The Lancaster School System in Schenectady

After the establishment of the Schenectady Academy, there came another type of public school, known as a Lancaster School. George Rogers Howell, again in his History of the County of Schenectady, N.Y. from 1662 to 1886, gives some of the background of Lancaster schools, which were developed in England by Joseph Lancaster, and relied heavily on the “monitor” system, by which students that have learned material are then tasked with passing it on to another pupil:

The seats and tables were arranged in the center of the school-room, leaving a passage clear around the outside; on the walls hung stiff cards or pasteboards containing the lessons, so that the class, standing in a semicircle, could learn to read and spell from the same card. The tables were divided into partitions, or shallow boxes, filled with sand, and occupying the spaces in front of each scholar. The child was taught the letters and how to make them by drawing them in the sand with a stick, cut sharp at one end and flat at the other, so that light and heavy lines could be made without having to retrace them. The sand was smoothed over with a rule of exactly the same width as the partition, and the lines to rule the sand were made by little pegs in the ruler, on the other side, which was used after the sand had been smoothed. After learning to trace the letters in the sand, the scholars were given slates and pencils, afterward pens and ink. Monitors from the higher classes were assigned classes to teach, being changed frequently, so that teaching might not occupy too much of their time to the detriment of their own studies.

Lancaster wrote Improvements in Education in 1803 and came to the United States to lecture on his ideas, beginning a model school in Philadelphia in 1818 to train teachers who would implement his system. For a while, Lancasterian schools were all the rage, and Schenectady was ahead of the curve, with an act to incorporate the Schenectady Lancaster School Society having passed in November 1816. The act provided, according to Howell, that the school could be established in the “compact parts of the first and second wards of the city,” and that thirteen trustees were to be appointed to receive moneys due to common schools; in other words, there was public funding, which came from the superintendent of common schools, resulting from real and personal estate taxes. The Lancaster School received an equal share as any other common school districts that would be organized.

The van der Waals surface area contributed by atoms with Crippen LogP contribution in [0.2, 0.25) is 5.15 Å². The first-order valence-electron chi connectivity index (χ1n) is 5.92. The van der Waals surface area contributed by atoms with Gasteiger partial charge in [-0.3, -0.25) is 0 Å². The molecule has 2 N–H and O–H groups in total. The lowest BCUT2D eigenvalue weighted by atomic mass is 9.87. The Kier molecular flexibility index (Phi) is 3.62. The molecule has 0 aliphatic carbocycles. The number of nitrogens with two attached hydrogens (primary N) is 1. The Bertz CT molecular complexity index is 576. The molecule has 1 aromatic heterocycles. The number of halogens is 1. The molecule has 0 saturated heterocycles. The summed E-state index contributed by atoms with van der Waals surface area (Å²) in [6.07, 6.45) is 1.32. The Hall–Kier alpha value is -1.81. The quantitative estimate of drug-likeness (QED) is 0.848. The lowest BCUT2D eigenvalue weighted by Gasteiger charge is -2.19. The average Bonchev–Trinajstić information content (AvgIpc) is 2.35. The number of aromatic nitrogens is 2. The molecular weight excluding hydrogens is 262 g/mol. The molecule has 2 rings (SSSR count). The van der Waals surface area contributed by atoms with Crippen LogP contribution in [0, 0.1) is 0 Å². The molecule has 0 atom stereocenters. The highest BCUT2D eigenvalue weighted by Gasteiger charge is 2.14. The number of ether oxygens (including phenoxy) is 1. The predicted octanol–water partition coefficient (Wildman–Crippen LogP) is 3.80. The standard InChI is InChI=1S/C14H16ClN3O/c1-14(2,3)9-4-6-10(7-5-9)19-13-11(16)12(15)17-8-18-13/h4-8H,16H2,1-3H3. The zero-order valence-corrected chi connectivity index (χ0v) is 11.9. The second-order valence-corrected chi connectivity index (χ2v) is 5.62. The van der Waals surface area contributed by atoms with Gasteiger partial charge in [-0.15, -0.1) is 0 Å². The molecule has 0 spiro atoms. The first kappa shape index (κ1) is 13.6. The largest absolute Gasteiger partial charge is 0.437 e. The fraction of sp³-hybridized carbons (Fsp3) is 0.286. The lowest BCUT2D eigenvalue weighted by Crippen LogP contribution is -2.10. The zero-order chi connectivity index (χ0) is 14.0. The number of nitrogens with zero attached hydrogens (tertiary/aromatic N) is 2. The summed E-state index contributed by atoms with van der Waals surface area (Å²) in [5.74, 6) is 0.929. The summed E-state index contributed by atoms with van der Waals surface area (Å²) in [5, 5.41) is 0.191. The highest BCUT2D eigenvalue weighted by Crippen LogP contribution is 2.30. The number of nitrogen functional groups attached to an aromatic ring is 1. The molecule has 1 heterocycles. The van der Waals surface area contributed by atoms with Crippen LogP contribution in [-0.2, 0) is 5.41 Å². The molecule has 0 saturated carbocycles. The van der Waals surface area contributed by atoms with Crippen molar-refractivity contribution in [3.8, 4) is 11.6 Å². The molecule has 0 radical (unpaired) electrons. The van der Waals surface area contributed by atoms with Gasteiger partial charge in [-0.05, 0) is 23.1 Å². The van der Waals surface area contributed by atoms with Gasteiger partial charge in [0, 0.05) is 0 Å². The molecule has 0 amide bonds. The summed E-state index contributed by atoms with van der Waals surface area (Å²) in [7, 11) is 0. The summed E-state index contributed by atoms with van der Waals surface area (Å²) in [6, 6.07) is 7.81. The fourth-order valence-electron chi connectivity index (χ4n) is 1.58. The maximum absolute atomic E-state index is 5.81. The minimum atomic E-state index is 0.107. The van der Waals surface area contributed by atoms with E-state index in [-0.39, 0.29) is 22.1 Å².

The trustees were initially named in the act and then were to be elected annually by the citizens. Those first trustees, perhaps not surprisingly, were like a who’s who of Schenectady names: Maus Schermerhorn, Henry Yates Jr., Jacob Van Vechten, Hooper Cumming, Isaac Riggs, Elisha Taylor, Eliphalet Nott, James Bailey, David Boyd, Abraham S. Groot, Charles Kane and James C. Duane. Duane was made president, and the board had to sort out the cost of building a school-house. In December 1817, a committee reported that they had “obtained for the benefit of the Lancaster School Society, from the corporation of this city, seventy acres of land on the hill opposite Jacob Lyons’,” situated on the northeast side of the Albany and Schenectady turnpike, meaning somewhere on State Street. They expected to receive from taxes on the two inner wards of the city $213.72, and just about the same amount from the State, and they had $90 in hand for about $500 total. They apparently expected to receive sufficient additional tuition, because the board resolved to set the teacher’s salary at $750 yearly, “provided enough money was received to make that amount; if not, then the salary was to be all above the current expenses of the year.” Nicholas Van Vranken was selected as the school’s first teacher. The school-house was reported as complete on July 24, 1818, at a total cost of $809.95, and tuition was set at one dollar a quarter, paid in advance. (Prior to that, the school met briefly in a building later occupied by the Union School Primary Department on Union Street.)

Van Vranken presented his first Teacher’s Report to the Board in March, 1820. He reported:

The whole number of scholars admitted into the school since the 1st March, 1819, is 267. The school is divided into 8 reading classes; from the first to the second of these there have been 27 promotions; to the third, 28; to the fourth, 26; to the fifth, 44; to the sixth, 31; to the seventh, 39; and to the eighth, 36. . . . When it is taken into consideration that none are permitted to write on paper but those who write a fair and handsome hand on the slate, and that 154 out of 267 have done this, the excellence of the place . . . must stand unquestioned.

In 1824, tuition was reduced to twenty-five cents, and the teacher’s salary reduced to $500. At the same time it was resolved that “poor scholars, not exceeding forty, be admitted into the school gratuitously.”